The adult insect burrows into the agave stalk to feed on the succulent stem in the plants, leaving punctures of about 1 cm in diam (Harris 1936). The punctures are observed principally in the lower part of the trunk and portions of the external roots of the infested plants. Adult insects cluster in galleries that can contain between 25 and 39 insects (Fig. 2a). Females use feeding sites with decaying tissue (Harris 1936) for the placement of eggs deep in the agave, and also place eggs on the surface of water-storing tissues (leaves and stems). The larvae hatch and form tunnels, leaving frass in the tunnels inside the leaves and stems (Terán-Vargas & Azuara-Domínguez 2013). Before pupation, the larvae build a cocoon with fibrous tissue from the plant (Lock 1957; Terán-Vargas & Azuara-Domínguez 2013). Cocoons are found at the base of leaves of certain agave species (Waring & Smith 1986).

In the adult stage, insect activity is crepuscular (SAGARPA 2017), with most activity observed between 9:00 AM to 5:00 PM. They can attack during any mo of the yr, although attack is more frequent in the rainy season (Terán-Vargas & Azuara-Domínguez 2013). However, activity varies among different species and geographic location. For example, the highest activity occurs on A. tequilana during the mo of Feb to Jul (Solís-Aguilar et al. 2001). On Agave angustifolia Haw., in the Oaxaca central valleys, maximum activity has been observed in the mo of Jun to Oct, which represents the wettest and warmest period of the year (Aquino-Bolaños et al. 2007). Figueroa-Castro (2009) found the largest populations of agave weevil on A. angustifolia during Apr, May, and Jun in Ahualulco and Amatitán (Oaxaca State).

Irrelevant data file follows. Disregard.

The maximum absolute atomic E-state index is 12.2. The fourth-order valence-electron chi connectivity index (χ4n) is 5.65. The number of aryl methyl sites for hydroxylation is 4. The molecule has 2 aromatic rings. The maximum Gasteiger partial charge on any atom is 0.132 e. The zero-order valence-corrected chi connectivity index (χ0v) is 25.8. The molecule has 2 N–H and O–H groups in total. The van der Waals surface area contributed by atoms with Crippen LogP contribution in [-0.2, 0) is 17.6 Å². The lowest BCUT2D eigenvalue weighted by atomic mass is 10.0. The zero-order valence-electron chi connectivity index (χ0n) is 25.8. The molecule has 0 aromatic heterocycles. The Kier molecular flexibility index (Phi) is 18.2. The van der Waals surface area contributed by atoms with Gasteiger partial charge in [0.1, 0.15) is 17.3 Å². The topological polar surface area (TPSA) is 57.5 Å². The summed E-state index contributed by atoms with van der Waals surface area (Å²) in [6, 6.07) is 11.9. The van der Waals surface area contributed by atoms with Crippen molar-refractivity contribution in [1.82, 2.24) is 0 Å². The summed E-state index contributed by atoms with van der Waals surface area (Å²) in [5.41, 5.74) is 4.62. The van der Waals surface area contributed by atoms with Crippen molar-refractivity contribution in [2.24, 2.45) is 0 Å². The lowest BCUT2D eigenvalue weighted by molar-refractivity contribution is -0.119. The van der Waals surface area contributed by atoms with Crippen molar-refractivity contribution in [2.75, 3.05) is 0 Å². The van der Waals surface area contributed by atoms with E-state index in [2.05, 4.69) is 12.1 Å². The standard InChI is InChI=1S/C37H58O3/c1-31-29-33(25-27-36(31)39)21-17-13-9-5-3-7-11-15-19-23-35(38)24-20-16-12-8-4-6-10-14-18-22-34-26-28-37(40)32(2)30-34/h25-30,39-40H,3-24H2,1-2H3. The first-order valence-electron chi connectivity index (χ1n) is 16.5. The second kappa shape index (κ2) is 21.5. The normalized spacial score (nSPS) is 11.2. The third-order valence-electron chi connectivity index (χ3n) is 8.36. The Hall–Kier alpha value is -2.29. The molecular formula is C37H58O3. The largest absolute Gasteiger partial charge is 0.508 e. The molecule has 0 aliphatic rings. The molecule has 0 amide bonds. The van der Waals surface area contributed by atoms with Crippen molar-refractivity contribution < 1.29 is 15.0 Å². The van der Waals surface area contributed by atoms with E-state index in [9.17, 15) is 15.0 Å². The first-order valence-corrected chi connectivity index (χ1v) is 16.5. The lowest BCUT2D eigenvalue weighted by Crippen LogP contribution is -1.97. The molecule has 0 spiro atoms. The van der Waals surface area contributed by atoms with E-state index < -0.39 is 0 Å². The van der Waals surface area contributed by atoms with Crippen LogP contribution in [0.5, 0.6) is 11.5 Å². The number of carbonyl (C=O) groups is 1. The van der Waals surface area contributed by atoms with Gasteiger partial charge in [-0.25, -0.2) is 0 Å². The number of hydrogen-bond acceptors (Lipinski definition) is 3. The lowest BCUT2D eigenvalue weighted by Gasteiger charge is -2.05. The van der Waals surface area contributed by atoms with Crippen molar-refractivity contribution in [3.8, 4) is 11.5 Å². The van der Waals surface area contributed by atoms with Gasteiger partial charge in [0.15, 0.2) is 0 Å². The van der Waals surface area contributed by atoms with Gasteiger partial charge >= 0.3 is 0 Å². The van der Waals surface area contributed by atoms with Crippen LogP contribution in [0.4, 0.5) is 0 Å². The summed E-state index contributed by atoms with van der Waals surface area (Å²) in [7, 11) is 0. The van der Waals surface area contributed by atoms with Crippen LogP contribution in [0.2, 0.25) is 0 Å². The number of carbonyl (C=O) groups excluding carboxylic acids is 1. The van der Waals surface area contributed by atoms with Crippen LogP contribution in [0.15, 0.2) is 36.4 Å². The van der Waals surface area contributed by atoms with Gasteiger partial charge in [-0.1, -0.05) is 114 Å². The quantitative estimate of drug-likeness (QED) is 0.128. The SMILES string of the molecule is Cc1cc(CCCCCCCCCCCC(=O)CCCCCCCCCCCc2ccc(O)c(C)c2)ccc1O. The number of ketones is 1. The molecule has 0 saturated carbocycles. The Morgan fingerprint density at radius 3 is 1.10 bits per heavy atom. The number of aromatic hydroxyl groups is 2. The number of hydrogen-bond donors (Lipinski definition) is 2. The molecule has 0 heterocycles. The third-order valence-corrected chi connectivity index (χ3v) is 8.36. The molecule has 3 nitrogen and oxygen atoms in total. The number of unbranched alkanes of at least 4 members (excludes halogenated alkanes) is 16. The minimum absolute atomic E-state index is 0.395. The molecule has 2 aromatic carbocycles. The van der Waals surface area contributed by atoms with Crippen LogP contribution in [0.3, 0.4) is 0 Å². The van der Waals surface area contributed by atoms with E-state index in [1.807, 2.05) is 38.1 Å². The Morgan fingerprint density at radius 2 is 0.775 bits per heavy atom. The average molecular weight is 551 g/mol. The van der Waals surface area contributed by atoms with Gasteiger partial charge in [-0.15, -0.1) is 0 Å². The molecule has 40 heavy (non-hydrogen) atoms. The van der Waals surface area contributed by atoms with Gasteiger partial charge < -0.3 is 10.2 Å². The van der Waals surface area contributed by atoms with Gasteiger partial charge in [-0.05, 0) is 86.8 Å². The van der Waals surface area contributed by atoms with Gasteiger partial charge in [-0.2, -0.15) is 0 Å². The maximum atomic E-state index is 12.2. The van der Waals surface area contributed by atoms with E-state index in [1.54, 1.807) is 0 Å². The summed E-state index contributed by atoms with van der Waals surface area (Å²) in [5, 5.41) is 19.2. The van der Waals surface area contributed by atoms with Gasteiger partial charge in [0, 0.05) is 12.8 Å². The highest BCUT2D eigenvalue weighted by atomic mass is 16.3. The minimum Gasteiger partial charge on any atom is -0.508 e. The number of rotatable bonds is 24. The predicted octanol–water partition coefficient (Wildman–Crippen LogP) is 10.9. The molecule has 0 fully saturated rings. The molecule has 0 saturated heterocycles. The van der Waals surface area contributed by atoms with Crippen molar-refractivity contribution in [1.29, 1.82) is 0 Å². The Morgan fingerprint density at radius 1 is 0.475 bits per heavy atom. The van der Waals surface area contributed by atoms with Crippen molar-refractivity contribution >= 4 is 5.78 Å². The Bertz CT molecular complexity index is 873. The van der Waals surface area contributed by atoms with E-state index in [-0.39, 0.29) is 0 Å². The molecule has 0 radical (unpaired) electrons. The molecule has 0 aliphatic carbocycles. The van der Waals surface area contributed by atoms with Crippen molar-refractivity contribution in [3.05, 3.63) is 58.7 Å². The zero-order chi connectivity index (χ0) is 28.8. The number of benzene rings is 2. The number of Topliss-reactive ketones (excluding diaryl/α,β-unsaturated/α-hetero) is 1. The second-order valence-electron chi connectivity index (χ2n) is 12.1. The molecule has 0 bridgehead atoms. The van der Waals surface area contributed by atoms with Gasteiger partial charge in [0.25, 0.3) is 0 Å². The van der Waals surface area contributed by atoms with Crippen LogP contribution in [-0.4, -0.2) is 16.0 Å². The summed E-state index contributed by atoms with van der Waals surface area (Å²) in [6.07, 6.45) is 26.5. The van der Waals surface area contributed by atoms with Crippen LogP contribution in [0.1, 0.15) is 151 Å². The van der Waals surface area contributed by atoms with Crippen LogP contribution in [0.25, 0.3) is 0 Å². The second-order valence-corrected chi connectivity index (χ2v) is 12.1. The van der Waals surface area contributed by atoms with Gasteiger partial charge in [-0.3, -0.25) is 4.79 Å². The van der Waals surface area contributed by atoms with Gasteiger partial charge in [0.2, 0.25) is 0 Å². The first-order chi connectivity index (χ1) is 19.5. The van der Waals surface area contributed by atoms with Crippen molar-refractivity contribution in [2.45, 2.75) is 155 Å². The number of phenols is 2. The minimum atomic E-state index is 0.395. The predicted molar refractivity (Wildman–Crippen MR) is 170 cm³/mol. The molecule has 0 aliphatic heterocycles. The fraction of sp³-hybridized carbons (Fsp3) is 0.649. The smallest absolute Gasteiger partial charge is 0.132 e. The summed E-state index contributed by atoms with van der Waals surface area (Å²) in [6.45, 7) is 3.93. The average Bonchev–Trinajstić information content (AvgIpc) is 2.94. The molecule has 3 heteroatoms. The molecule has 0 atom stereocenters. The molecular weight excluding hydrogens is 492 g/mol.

Fig. 2.

Infestation of Agave salmiana by Scyphophorus acupunctatus: (a) damage by adults in the beam, (b, c) channels built by larvae, and (d) agave heart rot.


When the insect infests mature plants (4–7 yr old), the trunk withers and rots, and the plant tilts toward the ground and dies (Terán-Vargas & Azuara-Domínguez 2013). The aggressive attack on plants 4 yr or older is due to the fact that in this stage they produce large amounts of sugars (Solís-Aguilar et al. 2001). Agave tequilana plants attaining 6 to 8 yr of age have high sugar levels of up to 80% of non-structural carbohydrates (Cedeño 1995). Carbohydrates, especially fructose and sucrose, represent an important source of energy for many insects in the larval stage (Valentine 1983).